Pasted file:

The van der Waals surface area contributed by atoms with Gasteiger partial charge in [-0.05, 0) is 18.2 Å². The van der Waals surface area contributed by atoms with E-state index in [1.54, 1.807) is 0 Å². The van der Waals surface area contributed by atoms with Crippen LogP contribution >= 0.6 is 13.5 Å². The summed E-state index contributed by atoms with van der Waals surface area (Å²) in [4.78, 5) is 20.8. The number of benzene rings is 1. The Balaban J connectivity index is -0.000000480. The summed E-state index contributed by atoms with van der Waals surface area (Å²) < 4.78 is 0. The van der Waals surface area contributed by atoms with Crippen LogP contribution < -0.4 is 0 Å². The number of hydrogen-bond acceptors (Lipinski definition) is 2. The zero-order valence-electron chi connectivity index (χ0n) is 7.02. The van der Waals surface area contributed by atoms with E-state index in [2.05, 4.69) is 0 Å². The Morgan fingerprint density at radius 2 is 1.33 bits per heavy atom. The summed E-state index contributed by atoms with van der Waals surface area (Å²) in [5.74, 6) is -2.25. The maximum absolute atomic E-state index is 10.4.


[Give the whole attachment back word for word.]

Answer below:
The van der Waals surface area contributed by atoms with Gasteiger partial charge in [-0.05, 0) is 18.2 Å². The van der Waals surface area contributed by atoms with E-state index in [1.54, 1.807) is 0 Å². The van der Waals surface area contributed by atoms with Crippen LogP contribution >= 0.6 is 13.5 Å². The summed E-state index contributed by atoms with van der Waals surface area (Å²) in [4.78, 5) is 20.8. The number of benzene rings is 1. The Balaban J connectivity index is -0.000000480. The summed E-state index contributed by atoms with van der Waals surface area (Å²) < 4.78 is 0. The van der Waals surface area contributed by atoms with Crippen LogP contribution < -0.4 is 0 Å². The number of hydrogen-bond acceptors (Lipinski definition) is 2. The zero-order valence-electron chi connectivity index (χ0n) is 7.02. The van der Waals surface area contributed by atoms with E-state index in [2.05, 4.69) is 0 Å². The Morgan fingerprint density at radius 2 is 1.33 bits per heavy atom. The summed E-state index contributed by atoms with van der Waals surface area (Å²) in [5.74, 6) is -2.25. The maximum absolute atomic E-state index is 10.4.